Original Article Published On The Chabad.org

Professor Stephen Shore has an important place at the tablenot only in the world of autism but at Shabbat and study tables at Chabad Houses around the world.

Shore, who is autistic himself, is clinical assistant professor at Adelphi University’s Ruth S. Ammon School of Education and a universally respected authority on the condition. For a number of years, he has been a frequent visitor of Chabad Houses from Texas to Moscow to Shanghai.

“I travel around the world and am usually in at least one country a month to talk about autism,” he tells Chabad.org. I always try to visit the local Chabad wherever I am.”

Shore does not keep his love for Chabad to himself. While in a city for a conference, he has been known to bring fellow conference attendees to Chabad as well. Shelly Christensen, a disabilities inclusion advocate, author of From Longing to Belonging—A Practical Guide to Including People with Disabilities and Mental Health Conditions in Your Faith Community and a member of the Ruderman Chabad Inclusion Initiative (RCII) core team, first met Shore at an Autism Society of America conference and they kept in touch, presenting together at conferences and often sending each other “Shabbat Shalom” text messages.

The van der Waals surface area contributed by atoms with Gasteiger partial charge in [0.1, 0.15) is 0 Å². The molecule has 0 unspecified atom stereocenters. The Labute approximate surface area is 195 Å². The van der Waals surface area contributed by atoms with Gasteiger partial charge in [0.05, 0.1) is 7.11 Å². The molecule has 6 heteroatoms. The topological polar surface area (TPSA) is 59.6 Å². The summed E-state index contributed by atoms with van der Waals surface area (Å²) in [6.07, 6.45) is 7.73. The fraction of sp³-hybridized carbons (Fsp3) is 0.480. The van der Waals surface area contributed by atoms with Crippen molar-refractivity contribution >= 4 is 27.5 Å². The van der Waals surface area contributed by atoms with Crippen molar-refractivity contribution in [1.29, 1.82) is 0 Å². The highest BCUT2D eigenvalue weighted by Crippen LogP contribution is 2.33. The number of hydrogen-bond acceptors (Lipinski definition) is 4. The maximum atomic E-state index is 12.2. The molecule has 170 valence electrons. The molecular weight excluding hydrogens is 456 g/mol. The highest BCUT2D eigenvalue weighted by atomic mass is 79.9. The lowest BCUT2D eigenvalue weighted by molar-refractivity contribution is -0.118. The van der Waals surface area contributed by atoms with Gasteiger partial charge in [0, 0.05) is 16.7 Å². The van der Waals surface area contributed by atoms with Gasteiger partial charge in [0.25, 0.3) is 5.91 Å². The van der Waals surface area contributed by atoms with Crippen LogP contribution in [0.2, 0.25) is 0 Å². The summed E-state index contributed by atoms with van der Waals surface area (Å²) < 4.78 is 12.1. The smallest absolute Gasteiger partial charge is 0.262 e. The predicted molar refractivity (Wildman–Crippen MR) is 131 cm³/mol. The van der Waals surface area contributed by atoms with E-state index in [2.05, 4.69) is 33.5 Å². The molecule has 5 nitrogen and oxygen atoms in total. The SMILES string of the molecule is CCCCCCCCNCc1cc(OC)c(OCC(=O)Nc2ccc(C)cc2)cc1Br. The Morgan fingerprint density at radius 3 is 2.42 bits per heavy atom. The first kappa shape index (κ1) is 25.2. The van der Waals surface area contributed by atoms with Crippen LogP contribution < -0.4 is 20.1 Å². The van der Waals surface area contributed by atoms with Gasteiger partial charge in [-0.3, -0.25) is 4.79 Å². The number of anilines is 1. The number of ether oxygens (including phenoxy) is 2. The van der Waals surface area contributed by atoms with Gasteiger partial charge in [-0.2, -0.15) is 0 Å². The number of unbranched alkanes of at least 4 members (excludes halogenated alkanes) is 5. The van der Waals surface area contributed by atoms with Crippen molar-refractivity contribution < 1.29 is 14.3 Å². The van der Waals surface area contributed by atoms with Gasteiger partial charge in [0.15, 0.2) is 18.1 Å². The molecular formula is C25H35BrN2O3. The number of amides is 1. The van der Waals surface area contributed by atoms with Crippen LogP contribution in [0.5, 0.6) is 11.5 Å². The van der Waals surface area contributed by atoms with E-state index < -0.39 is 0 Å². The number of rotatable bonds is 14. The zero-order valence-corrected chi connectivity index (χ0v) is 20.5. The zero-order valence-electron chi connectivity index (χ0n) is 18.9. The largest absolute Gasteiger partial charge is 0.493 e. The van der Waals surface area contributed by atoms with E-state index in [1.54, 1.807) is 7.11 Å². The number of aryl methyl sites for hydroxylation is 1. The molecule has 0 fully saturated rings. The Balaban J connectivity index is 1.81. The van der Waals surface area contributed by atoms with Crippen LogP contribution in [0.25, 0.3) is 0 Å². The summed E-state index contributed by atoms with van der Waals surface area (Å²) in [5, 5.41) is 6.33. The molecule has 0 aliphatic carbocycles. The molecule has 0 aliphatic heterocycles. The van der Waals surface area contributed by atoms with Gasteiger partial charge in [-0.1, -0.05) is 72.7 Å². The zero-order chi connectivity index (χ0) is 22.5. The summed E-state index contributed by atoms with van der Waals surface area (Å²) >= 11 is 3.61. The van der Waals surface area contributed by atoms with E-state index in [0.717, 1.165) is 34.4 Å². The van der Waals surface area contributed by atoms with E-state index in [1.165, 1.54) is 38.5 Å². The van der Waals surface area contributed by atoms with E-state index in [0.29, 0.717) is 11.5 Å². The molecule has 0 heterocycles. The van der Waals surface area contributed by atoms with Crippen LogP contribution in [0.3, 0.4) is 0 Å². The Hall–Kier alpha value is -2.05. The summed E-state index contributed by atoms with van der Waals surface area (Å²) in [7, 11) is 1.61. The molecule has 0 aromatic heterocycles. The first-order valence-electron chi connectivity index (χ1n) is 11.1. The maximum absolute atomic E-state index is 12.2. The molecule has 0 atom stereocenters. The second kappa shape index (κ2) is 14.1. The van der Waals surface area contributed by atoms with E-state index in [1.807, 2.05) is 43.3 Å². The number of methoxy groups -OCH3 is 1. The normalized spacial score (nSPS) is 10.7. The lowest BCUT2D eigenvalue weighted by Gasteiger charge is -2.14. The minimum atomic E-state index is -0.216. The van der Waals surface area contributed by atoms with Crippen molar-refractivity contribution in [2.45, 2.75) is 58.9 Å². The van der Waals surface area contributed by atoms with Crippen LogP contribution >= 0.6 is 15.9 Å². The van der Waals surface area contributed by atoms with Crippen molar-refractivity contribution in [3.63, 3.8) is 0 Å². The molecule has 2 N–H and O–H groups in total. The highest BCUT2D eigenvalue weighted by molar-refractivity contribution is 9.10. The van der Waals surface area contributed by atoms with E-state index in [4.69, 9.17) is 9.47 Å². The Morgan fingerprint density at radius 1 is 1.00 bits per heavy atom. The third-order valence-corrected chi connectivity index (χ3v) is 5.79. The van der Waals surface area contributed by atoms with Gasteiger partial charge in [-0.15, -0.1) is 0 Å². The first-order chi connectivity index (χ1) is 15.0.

“When the Autism Society of America conference was in Milwaukee, we were excited to receive an invitation to come to Shabbos dinner from Rabbi and Rebbetzin Shmotkin of Chabad-Lubavitch of Wisconsin,” reports Christensen, who attended with her colleague and friend. “Sitting at their table, warmed by the glowing candles, we each said a blessing, enjoyed a meal that reminded me of my bubby’s Shabbos dinners, and shared our stories and how Judaism inspired our work.”

With his experience on campus as a professor and with Chabad worldwide, Shore was asked four years ago by Rabbi Yankel Lipsker of Chabad at Adelphi, right, to serve as a faculty advisor to Chabad.

Lectures and Presentations Around the World

Shore has taught and given workshops—impromptu and formal—at Chabad Houses around the world. In China, Rabbi Shalom D. Greenberg of the Shanghai Jewish Centers invited Shore to speak about autism. He has delivered more formal presentations on autism at Chabad of West Hempstead, N.Y., and at the Friendship Circle New Jersey in Livingston, N.J.